Spot the difference! AHA alum Helena Roy looks the threat of litigation and forgery in the art world…

It seems intuitive, when describing what art is, to focus on the pure aesthetics of the object in question. Today, however, there seem be two classes of ‘art’: art with a more obscure creator; and art by an artist known all over the world, valued at stratospheric prices.

Take Da Vinci’s Mona Lisa as an (albeit rather exaggerated) example. Around six million people visit the masterpiece each year, viewing it for an average of just 15 seconds. No first visit to Paris would be complete without it. It has been valued, for insurance purposes, at $720 million.

‘For the Love of God’ by Damien Hirst – sold to an anonymous consortium in 2007 for $50 million

This separate category of art has become, in essence, an investment commodity. With names like Picasso, Lichtenstein or even Hirst, artwork can be purchased in the certain knowledge that its value will increase over time.

With this market characteristic, little appreciation or expert knowledge of art is actually needed to invest in it. So long as you know a few big names, and have the bank balance, you can invest in artwork worth huge amounts, sit tight and reap the returns.

All this may sound rather cold and calculating, but this is the consequence this attitude is having on the art world. It threatens the personal value of art, by reducing the work of famous artists to another investment commodity – now, complete with commercial litigation against those who break the news to the investors that they may make a loss.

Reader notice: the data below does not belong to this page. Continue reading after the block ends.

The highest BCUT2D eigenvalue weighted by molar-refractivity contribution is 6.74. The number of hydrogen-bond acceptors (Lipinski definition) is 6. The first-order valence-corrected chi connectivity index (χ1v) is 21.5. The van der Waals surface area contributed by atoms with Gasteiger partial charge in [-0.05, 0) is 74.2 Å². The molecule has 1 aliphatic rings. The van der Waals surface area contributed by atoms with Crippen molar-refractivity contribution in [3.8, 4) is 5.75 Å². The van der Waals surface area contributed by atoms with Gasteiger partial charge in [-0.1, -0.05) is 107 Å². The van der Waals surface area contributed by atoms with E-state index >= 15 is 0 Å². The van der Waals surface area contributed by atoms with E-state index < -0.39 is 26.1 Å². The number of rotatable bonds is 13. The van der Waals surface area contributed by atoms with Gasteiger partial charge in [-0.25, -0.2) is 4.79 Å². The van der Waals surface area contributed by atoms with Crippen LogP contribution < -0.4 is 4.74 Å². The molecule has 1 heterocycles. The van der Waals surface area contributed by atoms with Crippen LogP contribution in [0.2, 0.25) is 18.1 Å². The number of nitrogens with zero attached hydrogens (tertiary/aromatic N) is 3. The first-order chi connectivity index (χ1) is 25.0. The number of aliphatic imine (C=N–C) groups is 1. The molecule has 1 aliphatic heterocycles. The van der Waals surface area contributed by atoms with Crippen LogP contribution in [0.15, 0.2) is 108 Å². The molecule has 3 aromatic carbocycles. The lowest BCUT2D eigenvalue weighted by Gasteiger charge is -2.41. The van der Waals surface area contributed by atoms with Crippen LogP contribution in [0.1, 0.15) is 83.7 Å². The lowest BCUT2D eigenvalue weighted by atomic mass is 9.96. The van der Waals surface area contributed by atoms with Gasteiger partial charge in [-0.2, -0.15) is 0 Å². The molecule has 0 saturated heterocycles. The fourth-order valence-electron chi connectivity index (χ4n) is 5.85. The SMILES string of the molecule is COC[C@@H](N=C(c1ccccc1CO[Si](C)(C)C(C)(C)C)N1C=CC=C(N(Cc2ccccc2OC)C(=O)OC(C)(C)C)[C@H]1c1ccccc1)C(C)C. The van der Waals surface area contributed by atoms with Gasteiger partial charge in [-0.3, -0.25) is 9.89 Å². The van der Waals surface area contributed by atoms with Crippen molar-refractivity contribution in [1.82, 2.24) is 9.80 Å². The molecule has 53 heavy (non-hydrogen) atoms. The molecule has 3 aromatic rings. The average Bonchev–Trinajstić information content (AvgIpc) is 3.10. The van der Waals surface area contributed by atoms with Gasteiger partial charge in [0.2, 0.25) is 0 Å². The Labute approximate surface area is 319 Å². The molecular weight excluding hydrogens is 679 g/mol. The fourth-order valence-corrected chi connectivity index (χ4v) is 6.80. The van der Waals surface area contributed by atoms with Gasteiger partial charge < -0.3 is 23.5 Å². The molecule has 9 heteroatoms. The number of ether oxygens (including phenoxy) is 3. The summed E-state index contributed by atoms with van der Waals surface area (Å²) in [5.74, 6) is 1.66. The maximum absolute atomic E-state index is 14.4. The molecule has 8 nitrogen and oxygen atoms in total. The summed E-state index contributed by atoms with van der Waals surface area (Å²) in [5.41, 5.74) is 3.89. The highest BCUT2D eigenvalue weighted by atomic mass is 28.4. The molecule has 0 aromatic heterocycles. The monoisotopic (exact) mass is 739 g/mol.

Foundations and organisations which specialise in certifying art as genuine are increasingly facing litigation from furious owners, who believe their piece to be genuine, but are told otherwise.

Early in 2012, the Andy Warhol Foundation dissolved its authentication board after spending $7m on a lawsuit against a London collector. In 2011, the Roy Lichtenstein Foundation did the same, rather than ‘jeopardise [its] health and well-being’ said Jack Cowart, its director. Nowadays forgers favour 20th-century abstract and expressionist styles. Jackson Pollock is easier to mimic than Titian – the Pollock-Krasner Foundation stopped authenticating works in 1996.

A Warhol self-portrait, or cause for $7 million defense?

Ironically, without authenticity (and rarity), art is worth less – so investors may be weakening their own market. One effect is that work by living artists may increase in value, as they can personally authenticate their work.

Convergence, 1952, by Jackson Pollock

Most suits fail, but with extortionate legal costs, fear (and liability insurance) is mounting. Already this is causing the top end of the art market to suffer, compounding the problem and thereby making forgery easier.

There is a sad irony to this – rare, famous art is being stifled by commercial litigation, when in fact, art should be freedom of expression incarnate.

 

With thanks to Wikipedia, About.com and artnews.com for photos.

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